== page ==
Inside the Programme
Leadership Workshop: Building wholesome connections
Human Rights Scholar, Elim Shanko shares how witnessing the care the Class of 2022 were encouraged to put into how they engaged with each other helped her better understand the benefit of soft skills in leadership.
In the haste of beginning a new degree, moving into a new country and establishing a new community, the module one workshop was merely another item to check off my long to-do list. I came in without many expectations for what the week would entail and I think I could fairly say that it took me by pleasant surprise. The week kicked off with a grounding introduction from Mandela Rhodes Foundation CEO, Judy Sikuza that set the tone of how authentically the MRF staff hoped for us to show up. A few words she shared really stuck with me, “You deserve to be here. You are enough. You’ve made it- you’re a part of the MRF family and this membership is for a lifetime.” Although it took me a few days to genuinely believe those words, without them I don’t think I would have given myself the permission to be a learner, to eagerly embrace rest and play, to not be so buttoned up or polished, and to challenge myself to look inward with the goal of genuine self-discovery. Watching the rest of my cohort model this to me is what shifted Judy’s words from my mind to my heart.
As a cohort, we got to design how we wanted our communal space to function. We highlighted what we needed to feel safe to show up authentically, how to forgive one another, how to challenge one another, and how to hold ourselves to the values we’d identified. Although this activity was only on the first day it was probably the most impactful time throughout my experience. I’d never witnessed so much care be put into cultivating a mutually inhabited space, and consequently never experienced individuals be so unapologetically and respectfully authentic. The cherry on top was that I was surrounded by down-right good people, who prioritized showing love and grace and who also emulated that behaviour in their own leadership outside of the workshop. Each day I was blown away learning new ways in which they have dedicated their lives to the service of others.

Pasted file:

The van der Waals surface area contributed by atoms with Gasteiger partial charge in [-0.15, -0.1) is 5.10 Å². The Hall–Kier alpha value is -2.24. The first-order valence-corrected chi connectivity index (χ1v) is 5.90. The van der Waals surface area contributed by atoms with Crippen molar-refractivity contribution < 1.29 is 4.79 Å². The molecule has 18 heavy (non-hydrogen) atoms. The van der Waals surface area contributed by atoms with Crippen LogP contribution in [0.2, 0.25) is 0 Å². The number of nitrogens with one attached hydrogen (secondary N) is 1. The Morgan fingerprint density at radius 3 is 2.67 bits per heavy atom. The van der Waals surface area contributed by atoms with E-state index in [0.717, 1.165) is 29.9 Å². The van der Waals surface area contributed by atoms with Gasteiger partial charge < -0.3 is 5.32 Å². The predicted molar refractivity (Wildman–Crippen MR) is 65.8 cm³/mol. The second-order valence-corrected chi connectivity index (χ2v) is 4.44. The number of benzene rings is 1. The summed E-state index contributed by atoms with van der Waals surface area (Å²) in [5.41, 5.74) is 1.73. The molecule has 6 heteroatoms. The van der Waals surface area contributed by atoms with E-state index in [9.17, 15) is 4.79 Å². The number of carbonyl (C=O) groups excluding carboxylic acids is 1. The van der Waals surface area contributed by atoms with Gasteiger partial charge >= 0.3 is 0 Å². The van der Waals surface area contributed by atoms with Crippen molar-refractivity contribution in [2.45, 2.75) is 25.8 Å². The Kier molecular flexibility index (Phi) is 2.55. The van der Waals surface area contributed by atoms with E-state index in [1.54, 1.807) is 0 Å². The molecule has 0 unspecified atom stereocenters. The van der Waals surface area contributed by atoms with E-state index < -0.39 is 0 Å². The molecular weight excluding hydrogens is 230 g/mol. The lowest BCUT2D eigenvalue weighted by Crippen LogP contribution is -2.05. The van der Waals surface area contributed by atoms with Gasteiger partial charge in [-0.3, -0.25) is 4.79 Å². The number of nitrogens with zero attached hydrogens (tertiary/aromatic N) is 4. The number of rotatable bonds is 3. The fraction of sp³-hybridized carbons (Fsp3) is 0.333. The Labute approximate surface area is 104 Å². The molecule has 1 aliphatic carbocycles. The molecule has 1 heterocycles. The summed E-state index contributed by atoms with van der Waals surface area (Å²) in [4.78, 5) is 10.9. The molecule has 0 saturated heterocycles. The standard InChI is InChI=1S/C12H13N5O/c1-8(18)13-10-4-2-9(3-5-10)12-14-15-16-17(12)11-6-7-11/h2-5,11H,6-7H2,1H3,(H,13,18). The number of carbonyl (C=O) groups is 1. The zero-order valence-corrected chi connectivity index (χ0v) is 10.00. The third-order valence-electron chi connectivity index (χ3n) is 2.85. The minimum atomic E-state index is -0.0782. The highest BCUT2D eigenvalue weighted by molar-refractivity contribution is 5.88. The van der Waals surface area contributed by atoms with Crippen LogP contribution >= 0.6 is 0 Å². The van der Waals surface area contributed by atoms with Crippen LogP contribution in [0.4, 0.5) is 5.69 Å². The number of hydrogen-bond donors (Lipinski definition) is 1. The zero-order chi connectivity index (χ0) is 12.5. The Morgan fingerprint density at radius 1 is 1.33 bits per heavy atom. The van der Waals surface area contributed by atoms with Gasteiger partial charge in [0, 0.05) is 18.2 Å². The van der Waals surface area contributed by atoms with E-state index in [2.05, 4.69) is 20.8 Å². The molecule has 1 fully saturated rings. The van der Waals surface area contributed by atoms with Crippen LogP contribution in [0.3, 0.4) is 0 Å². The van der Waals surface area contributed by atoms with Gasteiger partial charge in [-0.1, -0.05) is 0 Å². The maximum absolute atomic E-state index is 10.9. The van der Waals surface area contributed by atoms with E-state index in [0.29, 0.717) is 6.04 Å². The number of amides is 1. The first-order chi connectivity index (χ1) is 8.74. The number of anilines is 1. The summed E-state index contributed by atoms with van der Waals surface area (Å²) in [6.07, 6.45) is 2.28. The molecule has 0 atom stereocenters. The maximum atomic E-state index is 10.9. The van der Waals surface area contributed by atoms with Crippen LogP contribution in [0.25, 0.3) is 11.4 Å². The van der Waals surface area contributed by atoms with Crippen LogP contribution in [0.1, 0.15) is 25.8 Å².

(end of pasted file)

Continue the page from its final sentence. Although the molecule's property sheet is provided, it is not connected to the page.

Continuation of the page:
Upon my return from the workshop, I shared with the colleagues and supervisors from my program what was demonstrated to me on that first day of the workshop. My current degree program functions as one of the primary funnels for staffing the African Union and its subsidiary organs. Unfortunately, there isn’t much attention paid to the soft-skilled components of true leadership which, in my opinion, is what our continent needs most, and is what was demonstrated to me during the module one workshop. I imagined what Africa could be if we had leaders who nurtured our working and living spaces to make them welcoming and dignifying for all. Furthermore, I ruminated on what it may be like if we gave one another license to graciously hold us accountable to what we value, while simultaneously practising forgiveness and humility when we fall short. What a truly remarkable Africa we could create if we governed ourselves and our institutions with this type of love. My ultimate hope is that I can play my part in demonstrating that same love and care and inspiring others to do the same.